CNBC's Yergin on Energy Security, Natural Gas Supplies, And Politics
What’s the impact of growing competition for energy resources and markets on global politics at a time of high prices? That was one of the main questions at this year’s "East Meets West" conference, just concluded, in Istanbul, Turkey. This cosmopolitan crossroads on the Bosphorous – part of the city in Europe and part in Asia – really is where east meets west, and increasingly so as Turkey becomes the energy hub between Central Asia and the Middle East, and Europe and the Mediterranean. The conference is hosted by Cambridge Energy Research Associates (CERA) in partnership with DEIK, the Turkish international chamber of commerce, and the sponsors included CNBC-e, CNBC’s Turkish affiliate. The theme this year was "New Frontiers of Energy Security," and the speakers included four presidents: Ilham Aliyev of Azerbaijan, Mikheil Saakashvili of Georgia, Ahmet Sezer of Turkey, and Victor Yushchenko of Ukraine, as well as the energy minister of the United Arab Emirates (and president of OPEC), and the Energy Commissioner of the European Union.
CNBC.com caught up with conference chair Daniel Yergin – CNBC’s own global energy expert and CERA’s chairman – to find out what were the big issues at this key energy conference, which was celebrating its 10th anniversary.
Why was this year's theme the "new frontiers" of energy security?
We wanted to include the traditional issues about oil, but also get to the hot questions about natural gas supplies and markets and the whole environmental side. That too is part of energy security.
What were the key points on energy policy?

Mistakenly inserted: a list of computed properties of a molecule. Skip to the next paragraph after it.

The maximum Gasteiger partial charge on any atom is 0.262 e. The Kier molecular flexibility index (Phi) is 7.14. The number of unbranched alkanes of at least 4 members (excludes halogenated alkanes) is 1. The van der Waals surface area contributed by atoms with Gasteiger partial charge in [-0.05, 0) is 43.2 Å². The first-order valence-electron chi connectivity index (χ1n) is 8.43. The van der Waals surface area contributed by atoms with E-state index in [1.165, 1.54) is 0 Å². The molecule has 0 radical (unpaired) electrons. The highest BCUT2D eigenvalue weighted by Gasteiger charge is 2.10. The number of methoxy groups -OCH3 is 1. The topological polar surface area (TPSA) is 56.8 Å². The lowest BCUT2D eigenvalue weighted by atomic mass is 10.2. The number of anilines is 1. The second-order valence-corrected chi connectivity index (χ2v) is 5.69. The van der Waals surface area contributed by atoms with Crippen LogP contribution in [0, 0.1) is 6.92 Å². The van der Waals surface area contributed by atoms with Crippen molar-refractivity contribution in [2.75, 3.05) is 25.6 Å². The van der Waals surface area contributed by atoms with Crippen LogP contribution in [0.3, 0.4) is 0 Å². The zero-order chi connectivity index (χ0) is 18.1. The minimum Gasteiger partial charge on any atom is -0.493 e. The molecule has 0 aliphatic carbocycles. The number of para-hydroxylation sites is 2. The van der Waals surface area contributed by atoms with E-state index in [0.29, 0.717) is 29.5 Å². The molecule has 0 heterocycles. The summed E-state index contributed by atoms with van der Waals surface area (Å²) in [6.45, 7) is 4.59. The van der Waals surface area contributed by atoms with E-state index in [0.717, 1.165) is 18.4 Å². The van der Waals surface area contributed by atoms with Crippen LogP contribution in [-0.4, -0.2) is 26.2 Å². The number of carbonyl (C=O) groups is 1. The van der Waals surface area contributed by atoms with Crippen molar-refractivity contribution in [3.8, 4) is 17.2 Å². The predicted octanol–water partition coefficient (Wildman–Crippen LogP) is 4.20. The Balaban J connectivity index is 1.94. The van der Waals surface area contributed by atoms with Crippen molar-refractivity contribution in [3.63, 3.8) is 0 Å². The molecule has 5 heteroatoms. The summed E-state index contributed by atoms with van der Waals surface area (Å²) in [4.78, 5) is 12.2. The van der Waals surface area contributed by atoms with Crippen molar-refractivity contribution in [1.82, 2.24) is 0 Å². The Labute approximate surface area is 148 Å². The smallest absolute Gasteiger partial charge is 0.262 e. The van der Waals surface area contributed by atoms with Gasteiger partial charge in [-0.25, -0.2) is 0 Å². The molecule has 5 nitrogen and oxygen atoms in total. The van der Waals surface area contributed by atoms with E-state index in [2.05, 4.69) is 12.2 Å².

We heard different messages. The energy commissioner of the European Union -– that is, its energy minister -- Andris Pielbags, said that the new EU energy policy is determined to catalyze "nothing short of a new industrial revolution" in the form of "a massive shift towards renewable energy." He laid out some very aggressive targets – that the EU get to 20%renewables in its energy mix by 2020. This is as much for climate change reasons as it is for energy security.
It’s also clear that this is, as he put it, "ambitious," very much so, given that 2020 is only 13 years away. The speech by the oil minister of the United Arab Emirates, who is current president of OPEC, was in part a reply to this line of thinking.
What do you mean?
Minister Mohammed al-Hamli presented OPEC’s new outlook, which includes $630 billion of investment required to develop new oil and gas capacity by 2020 in order to help major growth in oil demand. He described the meaning of energy security for exporters as being "security of demand." He got people’s attention when he said that "the biggest threat to future energy supply security is the repeated policy announcements by major industrial countries of gradually reducing their dependence on oil." This could result, he warned, in making "investors shy away from making the required investment to meet future demands." It would be a "waste" to put money into building new capacity for which there would be no market. In other words, the OPEC countries could cut back on that $630 billion investment program because of uncertainty as to whether the demand would be there.
He also commented on some of the legislation in Congress, didn’t he?